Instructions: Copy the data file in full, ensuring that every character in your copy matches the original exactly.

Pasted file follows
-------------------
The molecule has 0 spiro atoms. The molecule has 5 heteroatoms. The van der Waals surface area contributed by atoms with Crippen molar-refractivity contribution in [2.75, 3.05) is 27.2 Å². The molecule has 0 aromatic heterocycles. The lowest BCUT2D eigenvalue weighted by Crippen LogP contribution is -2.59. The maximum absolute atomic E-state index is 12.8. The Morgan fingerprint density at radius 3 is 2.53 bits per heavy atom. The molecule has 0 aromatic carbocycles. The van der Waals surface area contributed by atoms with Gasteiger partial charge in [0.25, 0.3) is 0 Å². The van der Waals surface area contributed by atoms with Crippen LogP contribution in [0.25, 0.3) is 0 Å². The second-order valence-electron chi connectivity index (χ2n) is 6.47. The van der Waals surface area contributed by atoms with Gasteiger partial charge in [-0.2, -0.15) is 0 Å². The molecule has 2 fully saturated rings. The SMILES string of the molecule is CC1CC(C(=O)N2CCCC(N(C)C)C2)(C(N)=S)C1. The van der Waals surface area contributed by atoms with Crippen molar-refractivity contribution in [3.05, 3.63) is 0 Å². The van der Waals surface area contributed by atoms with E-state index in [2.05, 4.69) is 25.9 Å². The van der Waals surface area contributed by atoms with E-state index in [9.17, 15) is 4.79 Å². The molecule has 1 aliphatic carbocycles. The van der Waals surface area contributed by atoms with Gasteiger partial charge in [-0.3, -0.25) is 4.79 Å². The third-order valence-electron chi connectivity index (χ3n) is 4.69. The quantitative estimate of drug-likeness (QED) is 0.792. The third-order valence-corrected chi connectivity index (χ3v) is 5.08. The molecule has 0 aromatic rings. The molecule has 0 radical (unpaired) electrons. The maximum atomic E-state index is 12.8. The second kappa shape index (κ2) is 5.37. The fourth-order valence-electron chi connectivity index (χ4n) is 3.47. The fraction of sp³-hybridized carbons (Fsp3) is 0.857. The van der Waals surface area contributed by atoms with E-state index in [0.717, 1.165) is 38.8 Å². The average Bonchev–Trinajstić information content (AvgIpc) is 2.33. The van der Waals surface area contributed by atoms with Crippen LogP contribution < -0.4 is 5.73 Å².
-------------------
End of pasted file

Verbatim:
The molecule has 0 spiro atoms. The molecule has 5 heteroatoms. The van der Waals surface area contributed by atoms with Crippen molar-refractivity contribution in [2.75, 3.05) is 27.2 Å². The molecule has 0 aromatic heterocycles. The lowest BCUT2D eigenvalue weighted by Crippen LogP contribution is -2.59. The maximum absolute atomic E-state index is 12.8. The Morgan fingerprint density at radius 3 is 2.53 bits per heavy atom. The molecule has 0 aromatic carbocycles. The van der Waals surface area contributed by atoms with Gasteiger partial charge in [0.25, 0.3) is 0 Å². The van der Waals surface area contributed by atoms with Crippen LogP contribution in [0.25, 0.3) is 0 Å². The second-order valence-electron chi connectivity index (χ2n) is 6.47. The van der Waals surface area contributed by atoms with Gasteiger partial charge in [-0.2, -0.15) is 0 Å². The molecule has 2 fully saturated rings. The SMILES string of the molecule is CC1CC(C(=O)N2CCCC(N(C)C)C2)(C(N)=S)C1. The van der Waals surface area contributed by atoms with Crippen molar-refractivity contribution in [3.05, 3.63) is 0 Å². The van der Waals surface area contributed by atoms with E-state index in [2.05, 4.69) is 25.9 Å². The van der Waals surface area contributed by atoms with E-state index in [9.17, 15) is 4.79 Å². The molecule has 1 aliphatic carbocycles. The van der Waals surface area contributed by atoms with Gasteiger partial charge in [-0.3, -0.25) is 4.79 Å². The third-order valence-electron chi connectivity index (χ3n) is 4.69. The quantitative estimate of drug-likeness (QED) is 0.792. The third-order valence-corrected chi connectivity index (χ3v) is 5.08. The molecule has 0 aromatic rings. The molecule has 0 radical (unpaired) electrons. The maximum atomic E-state index is 12.8. The second kappa shape index (κ2) is 5.37. The fourth-order valence-electron chi connectivity index (χ4n) is 3.47. The fraction of sp³-hybridized carbons (Fsp3) is 0.857. The van der Waals surface area contributed by atoms with E-state index in [0.717, 1.165) is 38.8 Å². The average Bonchev–Trinajstić information content (AvgIpc) is 2.33. The van der Waals surface area contributed by atoms with Crippen LogP contribution < -0.4 is 5.73 Å².